The A.V. Club's Scores

For 6,057 reviews, this publication has graded:
  • 49% higher than the average critic
  • 3% same as the average critic
  • 48% lower than the average critic
On average, this publication grades 2.3 points lower than other critics. (0-100 point scale)
Average Movie review score: 60
Highest review score: 100 L'Enfant (The Child)
Lowest review score: 0 A Life Less Ordinary
Score distribution:
6,057 movie reviews
  1. The generous, sharp performances, especially Garai's, deepen the story's emotional impact, as does Wright's assured, frequently astounding direction.
  2. The contrast of a warm maternal figure and a remote army outpost is undeniably affecting. But when Vishnevskaya opens her mouth, she spoils the mood.
  3. Most of all, The Host functions as a popcorn movie par excellence, loaded with the most familiar conventions, but shot through with such conviction and visual panache that even its clichés seem invigorating.
  4. Works both as a great romance and a great, unconventional crime thriller. But step back from such distinctions, and it just looks like a great movie.
  5. Restrepo can be tedious at times and nerve-racking at others, but why shouldn't it be? That's exactly what Junger and Hetherington saw on the front lines, so that's what they show, with very little filter.
  6. In terms of scale, The Tree Of Life recalls the mammoth ambition of Stanley Kubrick's "2001: A Space Odyssey," but it's also more intimate and personal than Malick's previous films, rooted in vivid memories of growing up in '50s Texas.
  7. Lee doesn’t exactly reinvent the wheel when it comes to filming live theater, but he moves the camera artfully and edits with an energy that matches the music.
  8. Meticulous and immersive, Meek's Cutoff feels like history in three dimensions.
  9. What’s uniquely remarkable about The Long Day Closes, Terence Davies’ 1992 return to his own childhood, is how gloriously disorganized its story feels.
  10. Putting a human face on a public tragedy that already had a human face, Fruitvale Station plays like an uncomplicated eulogy, with little more to say on its subject than “what a shame this bad thing happened.”
  11. Julie Bertucelli spends part of the film letting her characters worry whether they've made the right choice, but mostly contents herself with capturing a place where hard choices have become unavoidable. Though her decision to pace the film to Gorintin's old-lady rhythms sometimes kills the dramatic momentum, in the end it's time well spent.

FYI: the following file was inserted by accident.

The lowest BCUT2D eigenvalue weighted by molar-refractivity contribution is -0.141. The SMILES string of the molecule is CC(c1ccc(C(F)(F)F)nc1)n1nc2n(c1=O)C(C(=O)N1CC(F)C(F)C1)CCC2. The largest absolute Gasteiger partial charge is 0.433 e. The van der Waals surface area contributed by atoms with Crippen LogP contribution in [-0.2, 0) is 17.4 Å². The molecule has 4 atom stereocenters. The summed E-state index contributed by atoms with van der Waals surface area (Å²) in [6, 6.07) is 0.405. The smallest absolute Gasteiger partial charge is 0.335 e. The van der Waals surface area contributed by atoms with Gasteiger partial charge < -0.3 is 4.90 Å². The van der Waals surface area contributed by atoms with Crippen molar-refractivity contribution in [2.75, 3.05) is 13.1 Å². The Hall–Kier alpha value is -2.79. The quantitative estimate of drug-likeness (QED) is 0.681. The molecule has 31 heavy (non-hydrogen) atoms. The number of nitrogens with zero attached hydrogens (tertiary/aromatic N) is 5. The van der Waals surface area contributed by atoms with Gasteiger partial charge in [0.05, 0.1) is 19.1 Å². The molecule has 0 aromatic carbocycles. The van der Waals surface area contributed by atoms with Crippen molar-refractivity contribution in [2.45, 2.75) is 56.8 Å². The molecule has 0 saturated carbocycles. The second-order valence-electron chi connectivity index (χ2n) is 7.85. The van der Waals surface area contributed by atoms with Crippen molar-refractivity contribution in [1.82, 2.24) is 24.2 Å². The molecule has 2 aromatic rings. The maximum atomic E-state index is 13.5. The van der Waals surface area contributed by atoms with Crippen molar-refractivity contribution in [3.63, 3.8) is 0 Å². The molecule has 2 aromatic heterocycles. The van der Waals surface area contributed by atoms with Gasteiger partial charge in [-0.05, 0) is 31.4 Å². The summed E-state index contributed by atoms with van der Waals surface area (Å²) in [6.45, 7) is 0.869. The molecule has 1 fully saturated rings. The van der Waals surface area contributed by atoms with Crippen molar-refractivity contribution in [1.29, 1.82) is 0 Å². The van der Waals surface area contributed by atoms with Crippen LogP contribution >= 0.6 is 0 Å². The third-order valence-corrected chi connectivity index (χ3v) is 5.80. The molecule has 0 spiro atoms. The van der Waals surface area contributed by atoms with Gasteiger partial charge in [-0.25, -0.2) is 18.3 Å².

12. It's a glorious dream-epitaph.
  13. It's the definition of a film meant to be admired more than loved, but Desplechin's fierce intelligence and uncompromising sense of character come through, as does some of the sharp wit and stylistic flourishes left over from his last film, 2004's "Kings And Queen."
  14. Secret Sunshine is a frequently beautiful film with a cold, dark heart.
  15. It's a heartbreaking, bullet-strewn valentine to what keeps us human.
  16. Revanche is, first and foremost, a good story, craftily told.
  17. Quietly asserts its eccentric romanticism with an assured, matter-of-fact blend of humor and pathos.
  18. Moonrise Kingdom is Anderson's most completely satisfying film since the one-two of "Rushmore" and "The Royal Tenenbaums," in part because it's the perfect distillation of both.
  19. Sleepwalking through a role is just about the worst insult you could level at an actor, professional or otherwise, but that’s more or less what Ventura — again playing a poetic representation of himself — does here.
  20. Goes from sleepily hypnotic to riveting over the course of 90 minutes.
  21. Séraphine is far more powerful when it lingers on Louis at work.
  22. While all the "Up" films hold a fascination akin to a Christmas letter from an almost-forgotten friend, 42 Up didn't show much progress from "35 Up." Even fans of the series had to wonder whether the faces of England were going to remain permanently frozen.
  23. It's a little disappointing to see Van Sant dial back into mainstream respectability. Had he evoked Harvey Milk's life with the poetry that he did Kurt Cobain's, Milk might have been something special.
  24. By the time Lagaan climaxes with 90 minutes of remarkably riveting cricket, the stakes and the effects on the players have taken on a vivid clarity, and what might have started out as corny clichés have become the stuff of classic movie entertainment.
  25. Haynes makes it possible to forget all the layers at work and simply be swept up in the story's emotions. As in Sirk's films, these characters live and breathe within the film's exaggerated reality, thanks to rich performances by Haysbert, Quaid, and especially Moore.
  26. War Witch is a remarkably mature portrait that trusts its audience to have their own reactions to its material; it doesn’t yank at the heartstrings so much as expertly strum them.
  27. Darwin's Nightmare would be just another "ain't it a shame" piece were it not for the way Sauper gradually reveals how all this human misery might play out.
  28. Maddin talks at length about Winnipeg's hidden layers, but what makes My Winnipeg perhaps his best film to date is that so much of it is right out in the open.
  29. In his best film since "Unforgiven," Eastwood ultimately lets observations on character, community, and the tidal patterns of tragedy shoulder a burden an ordinary murder mystery never could.
  30. Its final scene is almost overpoweringly tender and beautiful, offering a hopeful rejoinder to all the prior scenes of family members shedding their shared legacy.

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